[00:15:12] I mean, one of the things I trained our residents is that, you know, if you suspect demyelination, you have to scan from stem to stern because you may have silent optic nerve lesions because a child can’t tell you that they can’t see. Or they may have, we certainly identify kids with spinal cord lesions that fulfill criteria for neuromyelitis optica, but they weren’t moving much in bed, and they were, you know, it was, I don’t think anybody would necessarily identify them initially as having a cord lesion if, you know, because they were just so irritable and didn’t feel good. So, I think it’s the age that often makes it more challenging.
Rebecca Whitney: [00:15:52] And how about you, Dr. Tenembaum? Do you have some experience with adults that you would like to discuss?
Dr. Silvia Tenembaum: [00:15:58] No, because I work in a pediatric hospital, the same as Jayne, but I learn from the other colleagues showing in the meetings and experiencing results and the publications. And what we saw in the paper I mentioned with Brenda Banwell, and what I am seeing now with the evaluating all my pediatric cohort, that the single most useful diagnostic feature associated with NMOSD in an adult patient, and which have the distinction from MS, is the longitudinal, long involvement in the spinal cord.
[00:16:38] And that is less predictive for NMOSD in children than in adults, because more frequently they start with an encephalopathic picture like Jayne described or with an optic neuritis, uni- or bilateral involvement of the optic nerves. And only when they grow up, they may show the typical longitudinal spinal cord involvement or within the relapses are showing that when they suffer from relapses of the disorder. It’s different from the other biomarker, which is the MOG-IgG – myelin oligodendrocyte glycoprotein – that in a small number of children, may develop a disorder resembling NMOSD. So, the brain involvement is more frequent, particularly in the younger patients, more frequent than in AQP4-IgG positivity.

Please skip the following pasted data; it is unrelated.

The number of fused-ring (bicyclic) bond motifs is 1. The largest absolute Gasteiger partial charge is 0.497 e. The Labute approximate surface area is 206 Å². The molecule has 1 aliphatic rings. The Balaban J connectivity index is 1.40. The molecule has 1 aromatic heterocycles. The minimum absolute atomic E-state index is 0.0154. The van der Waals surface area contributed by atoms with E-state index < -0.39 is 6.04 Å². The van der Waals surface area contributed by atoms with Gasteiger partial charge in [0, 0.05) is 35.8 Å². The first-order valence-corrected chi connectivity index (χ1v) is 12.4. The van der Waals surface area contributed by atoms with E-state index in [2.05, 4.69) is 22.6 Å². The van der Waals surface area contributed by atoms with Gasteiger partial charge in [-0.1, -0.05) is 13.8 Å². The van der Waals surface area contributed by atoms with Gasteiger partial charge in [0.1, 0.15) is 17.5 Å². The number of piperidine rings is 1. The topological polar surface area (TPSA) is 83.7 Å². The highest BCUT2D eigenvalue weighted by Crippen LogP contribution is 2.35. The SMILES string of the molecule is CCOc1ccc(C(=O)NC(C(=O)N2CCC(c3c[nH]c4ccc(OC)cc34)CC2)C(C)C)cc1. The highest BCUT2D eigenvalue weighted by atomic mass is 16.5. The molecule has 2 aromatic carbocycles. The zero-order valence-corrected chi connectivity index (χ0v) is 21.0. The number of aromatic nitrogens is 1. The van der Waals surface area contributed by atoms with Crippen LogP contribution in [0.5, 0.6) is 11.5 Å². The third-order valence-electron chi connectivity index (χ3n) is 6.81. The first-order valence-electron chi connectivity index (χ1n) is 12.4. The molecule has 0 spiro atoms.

Rebecca Whitney: [00:17:37] Great. And are children more likely to be AQP4 positive NMOSD versus AQP4 negative? Do you see a difference there?
Dr. Silvia Tenembaum: [00:17:49] In my experience, they’re very more frequent, the seronegative for AQP4. It’s exceptional that children with NMOSD, who fit all of the diagnostic criteria to be AQP4 seropositive.
[00:18:04] I think it’s less than 10, 8 to 10% of my cohort. So, it’s more frequent that they are seronegative and probably 60% of those seronegative or more. But there is still a good number of children with double seronegative results. And I think that’s amazing because there’s still some auto antibodies that are waiting to be discovered.
Dr. Jayne Ness: [00:18:35] Yeah, absolutely.
Dr. Silvia Tenembaum: [00:18:39] And it’s different from adults. Adults, 90% of NMOSD fulfilling 2015 diagnostic criteria will be seropositive for AQP4-IgG antibodies. And that’s not the finding we have in children. That’s a striking difference.
Dr. Jayne Ness: [00:18:56] So, actually I want to ask the question is how many, and this may be preempting what you were going to ask, is how many children end up seroconverting after initially, in your experience, after initially being negative? Do you have many that have seroconverted later, you know, they were pre-pubertal and then later in puberty?
Dr. Silvia Tenembaum: [00:19:18] I have none patients seroconverting from seronegative to seropositive for AQP4. And I have two or three children starting seronegative for and becoming seropositive after the second or third relapse. Those who were seronegative from the start to AQP4-IgG antibody still were seronegative during the follow up, even having suffering from relapses.
Dr. Jayne Ness: [00:19:48] Interesting. Because we’ve, we’ve experienced the same with the, with the NMOSD, for the aquaporin-4 antibody, that I haven’t had anybody seroconvert. But I also wondered because some of these children I have on rituximab and so I don’t entirely trust that result.
Dr. Silvia Tenembaum: [00:20:09] You’re absolutely correct. After starting immunosuppression, I don’t test any more the antibodies, because I’m not going to get a positive result or useful results. You are absolutely correct.